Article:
The collapse of British Home Stores, as it was affectionately known to generations of shoppers before being rebranded BHS, has raised important public policy issues regarding the regulation of large companies. Simon Walker, head of the Institute of Directors, has spoken about a “lamentable failure of behaviour” and talked about the “moral responsibilities” of former owner Sir Philip Green.
It has certainly attracted the ire of the UK government. But it also raises broader questions about the type of society we want and what government wants to say to those getting ready to enter the workforce.
After administrators failed to find a buyer, some 11,000 BHS workers now know their fates – and Green is no doubt busily prepping for what will be a spiky appearance before a Parliamentary Select Committee. The government is right to be concerned, especially now that through the Pension Protection Fund it will have to foot the bill for the £571m deficit in the pension scheme which will mean that future pensioners get much less than they expected.
And while all this is going on, welfare claimants are increasingly being encouraged to get back into productive employment. To do so, they have to forego the certainty of their welfare payments and embark on work that they expect will lead to a secure and well-paid job, even if they first need to start on a zero-hours contract.
But unemployed people around the country may well be asking the government: how can we be sure that our pension payments are safe and is there a reasonable chance of a secure long-term future? Also, they may rightly ask whether it is morally right that they will have to pay tax while business owners can avoid this on hundreds of millions of pounds extracted from a business which they can sell, as in the case of BHS, for £1 to the twice-bankrupt Dominic Chappell, who immediately paid himself £540,000. They might also ask if they will have to indirectly fund the levies paid to support the Pension Protection Fund which picks up the pieces?
It doesn’t help that Green is now able to sunbathe on his most recently acquired yacht, Lionheart, reportedly built at a cost of some £100m as he ponders the fate of BHS. He might expect some succour from his wife, who as a resident of Monaco does not need to worry about paying tax on the money transferred to her from the £423m in dividends taken out of BHS by Green.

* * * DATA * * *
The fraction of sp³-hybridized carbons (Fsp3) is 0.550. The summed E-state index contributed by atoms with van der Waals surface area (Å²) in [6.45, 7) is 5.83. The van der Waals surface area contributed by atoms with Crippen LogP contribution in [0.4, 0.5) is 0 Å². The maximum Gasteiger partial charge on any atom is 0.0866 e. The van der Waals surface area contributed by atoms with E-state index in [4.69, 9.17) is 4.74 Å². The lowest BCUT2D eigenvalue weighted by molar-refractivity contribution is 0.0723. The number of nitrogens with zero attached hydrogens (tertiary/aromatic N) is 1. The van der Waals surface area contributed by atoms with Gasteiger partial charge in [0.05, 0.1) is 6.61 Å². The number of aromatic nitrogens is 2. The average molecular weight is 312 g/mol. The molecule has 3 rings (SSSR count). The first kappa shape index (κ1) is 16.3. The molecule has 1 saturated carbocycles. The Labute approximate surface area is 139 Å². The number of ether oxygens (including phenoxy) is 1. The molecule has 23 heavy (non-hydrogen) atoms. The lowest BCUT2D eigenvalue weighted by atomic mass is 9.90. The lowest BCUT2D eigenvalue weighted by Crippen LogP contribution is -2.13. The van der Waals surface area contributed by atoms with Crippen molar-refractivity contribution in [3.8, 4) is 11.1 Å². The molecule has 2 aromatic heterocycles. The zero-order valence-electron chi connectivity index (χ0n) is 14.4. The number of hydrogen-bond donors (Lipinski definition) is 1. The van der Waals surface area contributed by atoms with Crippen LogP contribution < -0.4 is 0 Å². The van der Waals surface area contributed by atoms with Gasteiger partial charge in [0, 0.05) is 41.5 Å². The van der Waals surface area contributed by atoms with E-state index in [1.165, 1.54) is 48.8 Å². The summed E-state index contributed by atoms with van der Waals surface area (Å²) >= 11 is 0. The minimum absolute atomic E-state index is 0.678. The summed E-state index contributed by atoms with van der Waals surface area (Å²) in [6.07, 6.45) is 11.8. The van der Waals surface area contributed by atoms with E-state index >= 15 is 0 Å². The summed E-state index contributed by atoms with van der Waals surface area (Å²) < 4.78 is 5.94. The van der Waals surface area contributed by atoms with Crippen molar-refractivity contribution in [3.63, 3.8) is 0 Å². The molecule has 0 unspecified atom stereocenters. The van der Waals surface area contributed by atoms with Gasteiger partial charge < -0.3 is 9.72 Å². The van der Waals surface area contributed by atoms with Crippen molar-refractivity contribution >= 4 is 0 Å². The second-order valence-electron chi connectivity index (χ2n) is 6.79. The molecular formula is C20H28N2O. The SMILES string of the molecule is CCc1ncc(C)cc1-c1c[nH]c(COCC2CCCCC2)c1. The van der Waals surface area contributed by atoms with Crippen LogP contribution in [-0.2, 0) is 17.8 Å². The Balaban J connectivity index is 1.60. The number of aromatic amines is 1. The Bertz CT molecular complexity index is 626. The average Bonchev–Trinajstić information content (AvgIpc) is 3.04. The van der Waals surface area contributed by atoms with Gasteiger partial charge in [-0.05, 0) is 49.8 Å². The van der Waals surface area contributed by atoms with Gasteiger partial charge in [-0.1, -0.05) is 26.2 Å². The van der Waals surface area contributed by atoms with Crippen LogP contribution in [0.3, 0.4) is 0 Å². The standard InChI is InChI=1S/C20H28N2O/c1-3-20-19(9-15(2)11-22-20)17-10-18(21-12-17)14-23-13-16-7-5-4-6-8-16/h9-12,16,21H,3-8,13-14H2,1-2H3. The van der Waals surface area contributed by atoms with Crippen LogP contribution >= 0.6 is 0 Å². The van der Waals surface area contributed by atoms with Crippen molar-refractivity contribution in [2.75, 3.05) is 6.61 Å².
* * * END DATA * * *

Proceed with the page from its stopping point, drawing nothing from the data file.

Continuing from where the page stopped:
All of this may well be legitimate and above board. But, behavioural economics tells us that we have an instinctive distaste for such manifest unfairness. Indeed, such is the aversion to such unfairness, laboratory experiments have shown that people are willing to “burn” their own money to punish those who violate this social norm. Of course, in everyday life they do not get the chance to do this, but instead expect central government to act on their behalf.
If it is to maintain trust and credibility, the government needs to reflect the outrage many people feel about the BHS case. This is vital if it wants to build a society where everyone feels they have a fair chance to succeed – and will not be sold en masse for £1, lose some of their pension, and face unemployment. It is a question of fairness and justice – something that all British political parties profess to espouse.
UK government psychological ploys – such as ramping up the negative associations of being on benefits – to get people engaged in the workplace will be undermined if the state is not seen to act on the BHS failure. This has the potential to be an emblematic case. The stores, as well as their former owner, are so prominent and are able to highlight issues that concern other, less known, companies too.
In particular, the moral case for requiring welfare claimants to leap joyfully into whatever productive employment is on offer will be shattered if the dismal business highlighted by BHS is not remedied by the government. Their response will send out an important message.
The law could perhaps address the scenario in which pension funds can fall into huge deficits while shareholders accrue large dividends. But whatever the practical response, if it fails to respect public sentiment, then it sets up a moral hazard. Welfare claimants may be forgiven if they hear the words ringing in their ears: “One law for the rich and another for the poor”. If as a result, they choose to stay on welfare, then who is to say that it is not a rational economic choice? It may not be a moral one, but then they would not be the only ones acting in this way.